2

Put some WD-40 onto a rag and wipe the seal area with it. The "WD" stands for water displacement. When applied, it will keep the moisture off of the seal so there will be nothing there to freeze to the window.


2

LOL - I literally just dealt with exactly the same problem too. What I did is stick a roof heating wire inside the tank and plug it into a wall outlet for 12 hours. Another solution from a friend was to boil water and continuously pour it in the tank until the ice is melted, then normally drain all the water using the pump to spray it all out and then fill ...


2

If the system is cold, even as cold as you are stating, there won't be any worries of pressure build up. If the coolant expands to cause pressure issues during freezing weather, you have much bigger issues on your hands (IE: possible freeze plug damage or worse). Really, your concerns should not be concerns at all in this case. As for testing the coolant, ...


2

You really need to get the car sufficiently warm that the ice melts. the real danger with using any other method is that any residual film of water can re-freeze very quickly, especially once the car starts moving through cold air. This is quite a dangerous situation as you can very quickly lose all visibility. Note that in many countries it is illegal to ...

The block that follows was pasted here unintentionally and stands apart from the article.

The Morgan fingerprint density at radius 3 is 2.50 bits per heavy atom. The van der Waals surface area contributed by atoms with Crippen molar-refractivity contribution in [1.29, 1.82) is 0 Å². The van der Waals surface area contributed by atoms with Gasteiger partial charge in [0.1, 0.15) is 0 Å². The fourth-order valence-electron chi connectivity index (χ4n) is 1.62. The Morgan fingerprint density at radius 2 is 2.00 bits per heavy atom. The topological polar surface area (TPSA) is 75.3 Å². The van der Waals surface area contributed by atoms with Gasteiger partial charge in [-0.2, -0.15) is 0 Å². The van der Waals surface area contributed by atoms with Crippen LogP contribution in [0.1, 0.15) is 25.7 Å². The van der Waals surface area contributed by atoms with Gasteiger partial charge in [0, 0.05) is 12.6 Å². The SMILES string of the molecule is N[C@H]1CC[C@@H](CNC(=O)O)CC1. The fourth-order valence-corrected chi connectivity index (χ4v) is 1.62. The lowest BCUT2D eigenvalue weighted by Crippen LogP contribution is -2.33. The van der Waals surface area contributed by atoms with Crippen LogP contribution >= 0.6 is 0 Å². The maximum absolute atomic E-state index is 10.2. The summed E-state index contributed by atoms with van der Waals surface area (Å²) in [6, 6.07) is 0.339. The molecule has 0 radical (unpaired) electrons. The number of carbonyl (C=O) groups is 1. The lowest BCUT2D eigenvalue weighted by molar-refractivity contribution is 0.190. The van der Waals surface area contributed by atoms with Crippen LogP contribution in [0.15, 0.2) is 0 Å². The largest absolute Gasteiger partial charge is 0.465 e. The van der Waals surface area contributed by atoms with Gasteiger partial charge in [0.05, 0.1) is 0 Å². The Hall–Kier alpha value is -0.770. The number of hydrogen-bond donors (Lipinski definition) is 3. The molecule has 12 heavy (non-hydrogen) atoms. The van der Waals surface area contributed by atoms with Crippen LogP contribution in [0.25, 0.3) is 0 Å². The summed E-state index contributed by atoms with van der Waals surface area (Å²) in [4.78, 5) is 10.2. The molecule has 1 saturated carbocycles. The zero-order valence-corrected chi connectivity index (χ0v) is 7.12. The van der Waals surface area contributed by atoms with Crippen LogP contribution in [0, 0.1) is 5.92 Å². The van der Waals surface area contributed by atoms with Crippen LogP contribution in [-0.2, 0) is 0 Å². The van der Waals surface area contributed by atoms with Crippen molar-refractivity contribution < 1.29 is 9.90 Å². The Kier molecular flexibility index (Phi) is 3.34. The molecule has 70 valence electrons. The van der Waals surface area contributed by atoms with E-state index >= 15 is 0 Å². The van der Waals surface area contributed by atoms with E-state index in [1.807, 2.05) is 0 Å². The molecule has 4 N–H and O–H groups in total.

1

My friend had an issue with his 2012 golf door handle. It would open from inside but not the outside one. Started happening when it was cold out. When pulling on the outside handle it felt like it was not connected to anything. After bringing to the dealership they replaced the cable that went from outside handle to unlocking mechanism. There's a revised ...


1

I do commend you for asking before trying. I heard of one person who tried boiling water on his windscreen: not a good idea. :) As others have already stated, washer fluid will not solve your problem. I agree with @Hobbes: if the temperature is cold enough, trying will result in the fluid freezing to the window. What I do usually is to start the car, ...


1

I do pretty much what you do, but I also make sure that I am pulling in fresh air from the outside and not recirculating air, which seems to help a lot with regards to mist & condensation forming inside the windshield. My guess is that my breath, and snow or ice on your shoes melting next to where the recirculation in-duct is, both increase internal ...


1

In my particular case, the cause seemed to be low oil and an oil weight too heavy for the temperature. I only checked the oil level so late because my low oil light never came on, so the oil must have been low enough to cause pressure drop, but not so low as to trip the oil level sensor. Also, I see reports online of 10W oil being too heavy for temps ...


1

In Upstate New York, we have 4 Seasons Winter, Winter, Winter, and Summer. Silicon rubber dressing WORKS (such as Armor All!!!!), it is thick, use poly cloth to apply sparingly to weather strip where door and window freezes. Do 3 or 4 times a season.


1

if your washers don’t work, first check to see if you’re out of fluid, but if not, don’t think that just because the tank isn’t frozen that the jets aren’t, either. It’s cold sitting up there on that hood. If you can get near an electric outlet, a hair dryer can be used to defrost them.